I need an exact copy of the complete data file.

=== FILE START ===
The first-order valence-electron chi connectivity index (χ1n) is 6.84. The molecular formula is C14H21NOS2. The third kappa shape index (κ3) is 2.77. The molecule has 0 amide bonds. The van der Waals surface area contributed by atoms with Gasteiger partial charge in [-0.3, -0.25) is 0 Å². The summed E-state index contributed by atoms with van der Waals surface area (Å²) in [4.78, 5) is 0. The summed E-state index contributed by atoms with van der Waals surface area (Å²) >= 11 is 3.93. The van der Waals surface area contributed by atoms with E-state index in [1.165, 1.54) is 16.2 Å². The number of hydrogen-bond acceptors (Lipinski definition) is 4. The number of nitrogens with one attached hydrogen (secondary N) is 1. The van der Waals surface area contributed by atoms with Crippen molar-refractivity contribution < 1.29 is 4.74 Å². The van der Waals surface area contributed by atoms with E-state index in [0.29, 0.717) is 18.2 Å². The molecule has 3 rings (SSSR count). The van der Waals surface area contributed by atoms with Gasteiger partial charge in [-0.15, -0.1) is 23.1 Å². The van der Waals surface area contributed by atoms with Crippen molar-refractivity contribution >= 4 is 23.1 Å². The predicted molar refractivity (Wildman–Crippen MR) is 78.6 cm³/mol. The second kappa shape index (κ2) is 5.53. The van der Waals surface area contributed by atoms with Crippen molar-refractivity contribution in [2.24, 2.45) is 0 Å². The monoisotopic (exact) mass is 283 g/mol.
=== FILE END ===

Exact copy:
The first-order valence-electron chi connectivity index (χ1n) is 6.84. The molecular formula is C14H21NOS2. The third kappa shape index (κ3) is 2.77. The molecule has 0 amide bonds. The van der Waals surface area contributed by atoms with Gasteiger partial charge in [-0.3, -0.25) is 0 Å². The summed E-state index contributed by atoms with van der Waals surface area (Å²) in [4.78, 5) is 0. The summed E-state index contributed by atoms with van der Waals surface area (Å²) >= 11 is 3.93. The van der Waals surface area contributed by atoms with E-state index in [1.165, 1.54) is 16.2 Å². The number of hydrogen-bond acceptors (Lipinski definition) is 4. The number of nitrogens with one attached hydrogen (secondary N) is 1. The van der Waals surface area contributed by atoms with Crippen molar-refractivity contribution < 1.29 is 4.74 Å². The van der Waals surface area contributed by atoms with E-state index in [0.29, 0.717) is 18.2 Å². The molecule has 3 rings (SSSR count). The van der Waals surface area contributed by atoms with Gasteiger partial charge in [-0.15, -0.1) is 23.1 Å². The van der Waals surface area contributed by atoms with Crippen molar-refractivity contribution >= 4 is 23.1 Å². The predicted molar refractivity (Wildman–Crippen MR) is 78.6 cm³/mol. The second kappa shape index (κ2) is 5.53. The van der Waals surface area contributed by atoms with Crippen molar-refractivity contribution in [2.24, 2.45) is 0 Å². The monoisotopic (exact) mass is 283 g/mol.